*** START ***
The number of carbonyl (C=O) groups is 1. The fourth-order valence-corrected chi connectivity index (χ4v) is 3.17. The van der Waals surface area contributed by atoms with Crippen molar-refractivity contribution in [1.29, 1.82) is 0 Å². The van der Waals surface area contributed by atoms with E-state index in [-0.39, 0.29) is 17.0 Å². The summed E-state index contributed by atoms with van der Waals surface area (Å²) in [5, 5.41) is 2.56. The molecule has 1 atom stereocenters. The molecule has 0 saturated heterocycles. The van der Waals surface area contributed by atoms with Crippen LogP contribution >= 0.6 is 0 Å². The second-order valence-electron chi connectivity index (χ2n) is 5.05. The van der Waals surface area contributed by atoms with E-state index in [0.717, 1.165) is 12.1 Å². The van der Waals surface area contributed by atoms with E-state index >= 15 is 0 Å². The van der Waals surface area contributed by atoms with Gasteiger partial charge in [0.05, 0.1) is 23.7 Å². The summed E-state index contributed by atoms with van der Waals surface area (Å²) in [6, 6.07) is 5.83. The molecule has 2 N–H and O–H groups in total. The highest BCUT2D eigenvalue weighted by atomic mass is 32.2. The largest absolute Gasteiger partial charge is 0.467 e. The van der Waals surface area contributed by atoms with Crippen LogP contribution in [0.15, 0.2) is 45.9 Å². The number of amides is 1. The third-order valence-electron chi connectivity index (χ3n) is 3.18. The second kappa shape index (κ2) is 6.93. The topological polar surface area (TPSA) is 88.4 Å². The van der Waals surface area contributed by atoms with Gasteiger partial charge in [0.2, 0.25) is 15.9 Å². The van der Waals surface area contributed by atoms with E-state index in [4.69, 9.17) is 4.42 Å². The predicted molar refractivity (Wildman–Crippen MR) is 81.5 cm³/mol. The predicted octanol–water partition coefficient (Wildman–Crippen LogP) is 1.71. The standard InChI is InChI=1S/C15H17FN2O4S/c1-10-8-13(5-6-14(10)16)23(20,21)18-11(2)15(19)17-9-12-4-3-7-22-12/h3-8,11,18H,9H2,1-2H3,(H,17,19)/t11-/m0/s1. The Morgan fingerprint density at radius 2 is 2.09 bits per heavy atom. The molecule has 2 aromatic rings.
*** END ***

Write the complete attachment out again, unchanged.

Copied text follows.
The number of carbonyl (C=O) groups is 1. The fourth-order valence-corrected chi connectivity index (χ4v) is 3.17. The van der Waals surface area contributed by atoms with Crippen molar-refractivity contribution in [1.29, 1.82) is 0 Å². The van der Waals surface area contributed by atoms with E-state index in [-0.39, 0.29) is 17.0 Å². The summed E-state index contributed by atoms with van der Waals surface area (Å²) in [5, 5.41) is 2.56. The molecule has 1 atom stereocenters. The molecule has 0 saturated heterocycles. The van der Waals surface area contributed by atoms with Crippen LogP contribution >= 0.6 is 0 Å². The second-order valence-electron chi connectivity index (χ2n) is 5.05. The van der Waals surface area contributed by atoms with E-state index in [0.717, 1.165) is 12.1 Å². The van der Waals surface area contributed by atoms with E-state index >= 15 is 0 Å². The van der Waals surface area contributed by atoms with Gasteiger partial charge in [0.05, 0.1) is 23.7 Å². The summed E-state index contributed by atoms with van der Waals surface area (Å²) in [6, 6.07) is 5.83. The molecule has 2 N–H and O–H groups in total. The highest BCUT2D eigenvalue weighted by atomic mass is 32.2. The largest absolute Gasteiger partial charge is 0.467 e. The van der Waals surface area contributed by atoms with Crippen LogP contribution in [0.15, 0.2) is 45.9 Å². The number of amides is 1. The third-order valence-electron chi connectivity index (χ3n) is 3.18. The second kappa shape index (κ2) is 6.93. The topological polar surface area (TPSA) is 88.4 Å². The van der Waals surface area contributed by atoms with Gasteiger partial charge in [0.2, 0.25) is 15.9 Å². The van der Waals surface area contributed by atoms with E-state index in [4.69, 9.17) is 4.42 Å². The predicted molar refractivity (Wildman–Crippen MR) is 81.5 cm³/mol. The predicted octanol–water partition coefficient (Wildman–Crippen LogP) is 1.71. The standard InChI is InChI=1S/C15H17FN2O4S/c1-10-8-13(5-6-14(10)16)23(20,21)18-11(2)15(19)17-9-12-4-3-7-22-12/h3-8,11,18H,9H2,1-2H3,(H,17,19)/t11-/m0/s1. The Morgan fingerprint density at radius 2 is 2.09 bits per heavy atom. The molecule has 2 aromatic rings.